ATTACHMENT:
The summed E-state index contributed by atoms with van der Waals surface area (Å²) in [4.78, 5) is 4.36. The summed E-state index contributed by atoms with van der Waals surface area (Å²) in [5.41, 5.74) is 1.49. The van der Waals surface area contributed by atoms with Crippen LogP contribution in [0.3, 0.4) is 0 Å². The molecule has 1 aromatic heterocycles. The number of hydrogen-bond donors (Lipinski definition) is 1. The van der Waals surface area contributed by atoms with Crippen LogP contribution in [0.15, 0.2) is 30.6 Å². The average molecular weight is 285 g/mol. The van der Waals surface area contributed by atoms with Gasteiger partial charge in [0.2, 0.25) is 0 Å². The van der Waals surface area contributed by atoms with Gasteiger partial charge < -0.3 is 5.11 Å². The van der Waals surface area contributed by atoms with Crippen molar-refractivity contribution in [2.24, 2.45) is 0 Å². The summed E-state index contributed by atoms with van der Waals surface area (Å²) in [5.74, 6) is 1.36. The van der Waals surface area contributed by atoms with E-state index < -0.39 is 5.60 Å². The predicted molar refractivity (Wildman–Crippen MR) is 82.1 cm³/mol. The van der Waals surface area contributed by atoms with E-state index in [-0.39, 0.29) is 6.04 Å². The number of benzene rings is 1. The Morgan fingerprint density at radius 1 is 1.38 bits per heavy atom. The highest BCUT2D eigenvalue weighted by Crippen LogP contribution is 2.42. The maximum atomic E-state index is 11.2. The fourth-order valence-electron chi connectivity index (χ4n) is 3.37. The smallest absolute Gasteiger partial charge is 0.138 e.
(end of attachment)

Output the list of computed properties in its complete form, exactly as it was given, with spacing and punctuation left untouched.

The summed E-state index contributed by atoms with van der Waals surface area (Å²) in [4.78, 5) is 4.36. The summed E-state index contributed by atoms with van der Waals surface area (Å²) in [5.41, 5.74) is 1.49. The van der Waals surface area contributed by atoms with Crippen LogP contribution in [0.3, 0.4) is 0 Å². The molecule has 1 aromatic heterocycles. The number of hydrogen-bond donors (Lipinski definition) is 1. The van der Waals surface area contributed by atoms with Crippen LogP contribution in [0.15, 0.2) is 30.6 Å². The average molecular weight is 285 g/mol. The van der Waals surface area contributed by atoms with Gasteiger partial charge in [0.2, 0.25) is 0 Å². The van der Waals surface area contributed by atoms with Gasteiger partial charge < -0.3 is 5.11 Å². The van der Waals surface area contributed by atoms with Crippen molar-refractivity contribution in [2.24, 2.45) is 0 Å². The summed E-state index contributed by atoms with van der Waals surface area (Å²) in [5.74, 6) is 1.36. The van der Waals surface area contributed by atoms with E-state index < -0.39 is 5.60 Å². The predicted molar refractivity (Wildman–Crippen MR) is 82.1 cm³/mol. The van der Waals surface area contributed by atoms with E-state index in [-0.39, 0.29) is 6.04 Å². The number of benzene rings is 1. The Morgan fingerprint density at radius 1 is 1.38 bits per heavy atom. The highest BCUT2D eigenvalue weighted by Crippen LogP contribution is 2.42. The maximum atomic E-state index is 11.2. The fourth-order valence-electron chi connectivity index (χ4n) is 3.37. The smallest absolute Gasteiger partial charge is 0.138 e.